The best corn is the one harvested the same day or at most within three days, with fresh  green husks, not dried out, wrapping snugly the ear, not loose, with golden-brown silk.   Do not buy corn that has been opened up or partially stripped.  I know you want to examine the kernels but the store should have samples unhusked and that should be representative for the day.  Or peel the first layer of husk, and feel the kernels through the remaining husks, just like a good set of teeth, should have no spaces with a firm rebound.  That should give you a pretty good diagnosis.

This means that most corn you buy in the supermarkets are no longer in their peak sweetness unless they came in straight from the farm that day.   But who can tell? Sometimes the store clerks know, and sometimes they can be guessing. 

It doesn’t hurt to ask , especially in farmer’s markets, if the corn was picked early that day.

Another place you can get fresh Chilliwack corn is at Yellow Barn Country Produce (Exit 104 No. 3 Road off Trans-Canada Highway, 8 am to 8 pm) in Abbotsford.  The store is run by an 80ish grandma Marjorie Hodgins-Smith who has been farming for almost 60 years.  She grows both Jubilee and Peaches and Cream.  Marjorie said the real Chilliwack corn is the all-yellow Jubilee which local farmers started half-a-century ago.  Her tip: buy corn at her store around noon or later in the day which will guarantee “Just Picked”.  Earlier in the morning might be last night’s carryover.   Marjorie said the corn will be very sweet this year because of the heat, but there will be less bushels because of lack of rain.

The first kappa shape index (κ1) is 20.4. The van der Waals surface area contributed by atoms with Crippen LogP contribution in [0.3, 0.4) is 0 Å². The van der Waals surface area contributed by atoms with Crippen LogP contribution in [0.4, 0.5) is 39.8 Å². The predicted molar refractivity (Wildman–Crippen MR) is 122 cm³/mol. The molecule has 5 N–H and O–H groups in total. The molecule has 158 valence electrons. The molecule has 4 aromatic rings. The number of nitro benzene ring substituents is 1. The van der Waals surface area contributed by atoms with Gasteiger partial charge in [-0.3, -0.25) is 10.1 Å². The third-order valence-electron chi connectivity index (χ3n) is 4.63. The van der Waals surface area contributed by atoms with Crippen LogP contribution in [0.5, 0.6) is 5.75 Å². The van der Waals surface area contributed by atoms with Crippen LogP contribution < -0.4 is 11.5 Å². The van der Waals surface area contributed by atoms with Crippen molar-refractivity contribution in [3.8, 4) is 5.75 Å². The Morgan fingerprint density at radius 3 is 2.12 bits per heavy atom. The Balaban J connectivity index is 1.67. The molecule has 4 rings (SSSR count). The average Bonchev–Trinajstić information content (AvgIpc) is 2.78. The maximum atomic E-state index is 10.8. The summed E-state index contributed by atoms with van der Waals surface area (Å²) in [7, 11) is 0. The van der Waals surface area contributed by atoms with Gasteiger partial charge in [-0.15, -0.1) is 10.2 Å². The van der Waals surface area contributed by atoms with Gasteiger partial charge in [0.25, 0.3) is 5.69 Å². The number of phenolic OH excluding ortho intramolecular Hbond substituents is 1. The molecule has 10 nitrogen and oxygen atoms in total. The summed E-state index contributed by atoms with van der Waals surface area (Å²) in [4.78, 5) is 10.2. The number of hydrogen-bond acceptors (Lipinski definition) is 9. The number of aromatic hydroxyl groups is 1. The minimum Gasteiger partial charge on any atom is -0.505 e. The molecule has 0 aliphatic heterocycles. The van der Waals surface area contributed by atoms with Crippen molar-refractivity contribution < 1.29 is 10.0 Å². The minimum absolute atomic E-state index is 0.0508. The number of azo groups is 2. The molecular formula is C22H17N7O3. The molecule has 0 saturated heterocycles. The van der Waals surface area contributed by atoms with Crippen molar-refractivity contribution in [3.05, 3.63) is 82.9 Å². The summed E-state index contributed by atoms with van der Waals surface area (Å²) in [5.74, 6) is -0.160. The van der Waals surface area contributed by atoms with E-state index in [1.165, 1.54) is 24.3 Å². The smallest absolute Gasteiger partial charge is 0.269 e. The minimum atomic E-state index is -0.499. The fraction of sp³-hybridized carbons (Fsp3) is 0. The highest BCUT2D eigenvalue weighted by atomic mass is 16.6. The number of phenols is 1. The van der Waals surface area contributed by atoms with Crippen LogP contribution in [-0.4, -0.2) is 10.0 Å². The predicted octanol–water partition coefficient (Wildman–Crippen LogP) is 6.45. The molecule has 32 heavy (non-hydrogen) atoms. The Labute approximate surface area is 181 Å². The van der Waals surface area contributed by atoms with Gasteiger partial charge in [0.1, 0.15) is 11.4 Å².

Once the corn has been harvested, the corn’s sugar immediately starts turning to starch, thereby losing its natural sweetness.  Corn must be cooked asap!  If you do not intend to eat the corn right away, store them whole, unwashed in air-tight containers, or tightly wrapped bags and then refrigerate.   Consume them within five days.  

The best corn recipe according to Ian Sparkes:
Put the water to a rolling boil, go to your garden, pick up the corn, husk it and stick em in your pot .  After 3-4 minutes, once it returns to boil, immediately haul out the cobs.  I tried this (except the garden part) and it worked.  Corn kernels were soft and milky.  Perfection!  See an affirmation at www.susanbranch.com/how-to-cook-corn-recipe-corn-salsa/.  Do not add salt to the water or overcooked as it will toughen the corn.  Also see http://whatscookingamerica.net/Vegetables/BoilingCorn.htm.

Did you know there is a hairy silk for every corn kernel?  No wonder “cleaning” corn can be a chore.

How to make sure the corn is evenly buttered?  Ian Sparkes gave a tip: fill up a tall jar with water.  Microwave butter till runny.  Drop the butter into the jar and let the melted butter float in water. Then dunked the  cooked corn and when you pull it out, it will all be coated with butter.  Yummy!

Bring cash as most barns or stands do not have debit/credit card machines, except for Yellow Corn Country Produce.   A dozen corn fetches for around CAD$ 8.50  to $9.00.   ½ a dozen goes for CAD$ 5.00.   In some places CAD$ 0.70 to $1.00 a piece.  Yes a piece. which some locals do.  Bring a cooler, ice packs and plastic bags to store the corn for the commute back.